Democrats Have Upper Hand in Potential Shutdown Fight
TO: Interested Parties
FROM: Guy Cecil, Chairman, Priorities USA
DATE: April 17, 2017
RE: Democrats Have Upper Hand in Potential Shutdown Fight
When Congress returns from its current, two-week recess, it will have just five days to finalize a funding resolution to prevent a government shutdown. A deal on the measure has been slow to emerge, with Democrats resisting a number of Republican demands, including a provision that would defund Planned Parenthood as well as a Trump administration request to dedicate funds to begin construction on a border wall.
Earlier this month, Senate Majority Leader Mitch McConnell suggested that Democrats lacked leverage in these negotiations because, he said, they would not want to be “acquire the shutdown label.” McConnell speculated that since Congress has traditionally faced the backlash during previous shutdowns, Democrats, rather than Trump, should have the most to fear about the public’s response to a potential standoff later this month.
But McConnell is wrong. A survey of more than 1200 voters, conducted March 31-April 2 by Civis Analytics on behalf of Priorities USA, shows that the Republicans’ political position in these negotiations starts off far more tenuous than that of Democrats.
Furthermore, Trump’s standing with the electorate remains extraordinarily weak. A separate survey – conducted by Global Strategy Group and Garin-Hart-Yang Research for Priorities USA from April 6-11 – finds that Trump did not get any bump post-Syria. Trump’s job performance is net negative (42% approve/50% disapprove), with half the electorate disapproving of Trump’s job performance. Voters also indicate that the things they have seen, read, and heard in recent weeks have given them less favorable (47%) rather than more favorable (33%) impressions of the President. In particular, voters’ dissatisfaction over the healthcare debacle has not diminished and will continue to present real problems for Trump moving forward.
Voters would blame Republicans if the government shuts down
When pushed about whose fault it would be if Congress fails to pass a funding resolution to keep the government open, 64% percent of voters blame Republicans (either President Trump, Republicans in Congress, the Freedom Caucus, or Speaker Ryan) compared to just 33% percent who would blame Democrats.
Once these voters are told about the potential sticking points in the negotiations that could lead to a shutdown, they become even more likely to blame Trump or congressional Republicans. For instance, when told that a shutdown could arise over a Republican-sought provision to defund Planned Parenthood, the share of voters who say they would blame either Trump or congressional Republicans versus Democrats increased by three percentage points to 67%. When told that Democrats may oppose a continuing resolution because it funds a border wall while cutting funds to support the National Institute of Health, the share of voters who say they’d blame Trump or Republicans for a government shutdown jumps to 68% percent.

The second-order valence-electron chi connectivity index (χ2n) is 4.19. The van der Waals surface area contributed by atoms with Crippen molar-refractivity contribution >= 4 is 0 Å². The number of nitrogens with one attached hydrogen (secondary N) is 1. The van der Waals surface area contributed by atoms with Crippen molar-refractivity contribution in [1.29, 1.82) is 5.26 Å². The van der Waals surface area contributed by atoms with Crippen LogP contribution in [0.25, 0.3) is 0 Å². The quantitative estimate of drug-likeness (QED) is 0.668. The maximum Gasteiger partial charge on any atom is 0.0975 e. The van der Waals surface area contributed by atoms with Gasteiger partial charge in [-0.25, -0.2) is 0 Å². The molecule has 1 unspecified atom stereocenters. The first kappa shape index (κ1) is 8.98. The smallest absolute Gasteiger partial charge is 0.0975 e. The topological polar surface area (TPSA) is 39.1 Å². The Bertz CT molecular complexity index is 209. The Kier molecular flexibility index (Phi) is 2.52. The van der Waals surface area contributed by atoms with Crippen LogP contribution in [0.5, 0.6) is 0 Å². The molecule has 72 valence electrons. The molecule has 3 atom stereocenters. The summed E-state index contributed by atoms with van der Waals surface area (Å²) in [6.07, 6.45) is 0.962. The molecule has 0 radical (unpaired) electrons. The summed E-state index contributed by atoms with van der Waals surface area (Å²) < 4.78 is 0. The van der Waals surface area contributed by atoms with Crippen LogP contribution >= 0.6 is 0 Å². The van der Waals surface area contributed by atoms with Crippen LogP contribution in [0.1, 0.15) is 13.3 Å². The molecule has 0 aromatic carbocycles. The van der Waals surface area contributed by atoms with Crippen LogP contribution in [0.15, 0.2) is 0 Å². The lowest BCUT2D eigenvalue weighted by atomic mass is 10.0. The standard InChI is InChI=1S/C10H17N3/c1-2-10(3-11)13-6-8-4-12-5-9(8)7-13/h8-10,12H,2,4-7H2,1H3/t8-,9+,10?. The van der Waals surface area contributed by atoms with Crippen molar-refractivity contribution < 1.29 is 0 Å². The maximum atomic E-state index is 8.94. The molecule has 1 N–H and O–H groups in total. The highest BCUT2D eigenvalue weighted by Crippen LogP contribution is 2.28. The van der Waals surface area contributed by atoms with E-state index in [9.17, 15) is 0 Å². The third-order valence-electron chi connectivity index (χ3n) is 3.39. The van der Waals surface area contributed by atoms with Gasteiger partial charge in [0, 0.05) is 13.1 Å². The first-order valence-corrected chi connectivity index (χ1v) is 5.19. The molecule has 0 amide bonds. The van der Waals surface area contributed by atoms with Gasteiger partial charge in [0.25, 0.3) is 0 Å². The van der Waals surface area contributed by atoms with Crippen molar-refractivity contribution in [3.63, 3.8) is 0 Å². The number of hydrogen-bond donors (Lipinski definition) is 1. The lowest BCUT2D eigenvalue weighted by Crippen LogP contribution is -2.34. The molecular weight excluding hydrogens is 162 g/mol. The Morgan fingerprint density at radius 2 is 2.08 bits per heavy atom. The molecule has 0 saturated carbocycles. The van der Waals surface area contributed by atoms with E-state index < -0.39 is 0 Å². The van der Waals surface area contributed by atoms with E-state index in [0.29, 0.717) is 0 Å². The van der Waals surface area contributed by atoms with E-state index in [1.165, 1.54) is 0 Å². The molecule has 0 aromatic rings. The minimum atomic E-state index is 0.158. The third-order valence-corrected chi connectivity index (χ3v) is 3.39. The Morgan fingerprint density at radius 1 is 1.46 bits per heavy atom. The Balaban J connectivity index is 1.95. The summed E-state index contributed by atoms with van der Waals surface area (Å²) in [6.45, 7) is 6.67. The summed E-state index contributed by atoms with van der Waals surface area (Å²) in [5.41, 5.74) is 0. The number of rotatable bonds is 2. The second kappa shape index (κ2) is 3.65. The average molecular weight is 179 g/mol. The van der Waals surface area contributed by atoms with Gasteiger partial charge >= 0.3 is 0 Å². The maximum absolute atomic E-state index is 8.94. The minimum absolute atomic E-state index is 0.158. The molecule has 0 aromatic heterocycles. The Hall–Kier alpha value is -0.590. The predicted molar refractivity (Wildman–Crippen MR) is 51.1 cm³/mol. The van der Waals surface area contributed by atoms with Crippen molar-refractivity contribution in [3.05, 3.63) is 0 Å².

None of the potential sticking points we tested caused voters to believe Democrats would deserve blame more than Trump or Republicans.
The majority of voters oppose passage of Trump Administration’s budget
These findings make sense in light of how opposed voters are to Trump’s proposed spending cuts. In our survey, 42% of voters said they opposed passage of the Trump administration’s budget while just 23% supported it. The potential sticking points in the negotiations are also individually unpopular. An Associated Press survey this month showed that, by a 58-28% margin, Americans oppose using taxpayer funds to construct Trump’s border wall. Likewise, a Kaiser Family Foundation poll released in March showed 75 percent of Americans opposed the defunding of Planned Parenthood.
Even after the military strike in Syria, 50% of voters disapprove of the job Trump is doing
Republicans’ negotiating position is not made any better by Trump’s shaky standing with the electorate. As mentioned above, half of all voters disapproves of his job performance despite the air strike in Syria that received a good deal of bipartisan support. Voters are also beginning to doubt Trump’s deal-making abilities. Voters have been hearing more unfavorable (46%) than favorable (25%) things about Trump’s ability to work with Congress.
Favoring the wealthy over regular Americans also continues to be a top concern. Voters continue to believe Trump mainly looks out for the wealthy and big corporations over the interests of regular people (52% looks out for the wealthy and big corporations/23% looks out for regular people).
All of this suggests that seeking to jam Trump’s pet provisions into the continuing resolution would make for a losing fight for congressional Republicans. Democrats seem to sense this, and are showing an increased readiness to draw a line over Trump’s demands on the government spending measure. Senate Democratic Leader Chuck Schumer has, for instance, called the border wall money a “poison pill” in any bill to keep the government open.
And Republicans seem like they may be close to blinking. Recently, House Speaker Paul Ryan hinted that funds for Trump’s border wall would be better to provide through the normal appropriations process, not as part of the continuing resolution that must be enacted by April 28.
Democrats have reason to remain confident as the negotiations to avert a shutdown continue. The data shows they have the upper hand politically as they fight to ward off partisan provisions like money for the border wall. Avoiding a government shutdown should not require concessions on any of Trump’s controversial pet provisions.